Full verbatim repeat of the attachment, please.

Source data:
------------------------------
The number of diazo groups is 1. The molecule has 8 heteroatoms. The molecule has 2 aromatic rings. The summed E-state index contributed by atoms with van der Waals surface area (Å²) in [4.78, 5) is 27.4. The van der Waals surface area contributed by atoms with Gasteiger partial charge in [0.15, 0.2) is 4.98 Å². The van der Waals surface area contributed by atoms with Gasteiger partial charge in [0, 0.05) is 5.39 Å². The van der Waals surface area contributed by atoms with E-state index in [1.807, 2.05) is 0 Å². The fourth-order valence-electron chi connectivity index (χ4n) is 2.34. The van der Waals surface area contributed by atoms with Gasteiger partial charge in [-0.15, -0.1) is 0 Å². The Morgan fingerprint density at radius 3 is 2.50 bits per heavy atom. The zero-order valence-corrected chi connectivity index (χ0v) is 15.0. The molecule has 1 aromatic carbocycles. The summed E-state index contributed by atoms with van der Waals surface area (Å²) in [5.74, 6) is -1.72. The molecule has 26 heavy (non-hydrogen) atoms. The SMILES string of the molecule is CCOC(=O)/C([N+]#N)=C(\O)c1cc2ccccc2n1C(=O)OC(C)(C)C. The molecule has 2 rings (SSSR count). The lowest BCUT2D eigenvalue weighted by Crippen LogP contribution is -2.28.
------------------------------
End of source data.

The number of diazo groups is 1. The molecule has 8 heteroatoms. The molecule has 2 aromatic rings. The summed E-state index contributed by atoms with van der Waals surface area (Å²) in [4.78, 5) is 27.4. The van der Waals surface area contributed by atoms with Gasteiger partial charge in [0.15, 0.2) is 4.98 Å². The van der Waals surface area contributed by atoms with Gasteiger partial charge in [0, 0.05) is 5.39 Å². The van der Waals surface area contributed by atoms with E-state index in [1.807, 2.05) is 0 Å². The fourth-order valence-electron chi connectivity index (χ4n) is 2.34. The van der Waals surface area contributed by atoms with Gasteiger partial charge in [-0.15, -0.1) is 0 Å². The Morgan fingerprint density at radius 3 is 2.50 bits per heavy atom. The zero-order valence-corrected chi connectivity index (χ0v) is 15.0. The molecule has 1 aromatic carbocycles. The summed E-state index contributed by atoms with van der Waals surface area (Å²) in [5.74, 6) is -1.72. The molecule has 26 heavy (non-hydrogen) atoms. The SMILES string of the molecule is CCOC(=O)/C([N+]#N)=C(\O)c1cc2ccccc2n1C(=O)OC(C)(C)C. The molecule has 2 rings (SSSR count). The lowest BCUT2D eigenvalue weighted by Crippen LogP contribution is -2.28.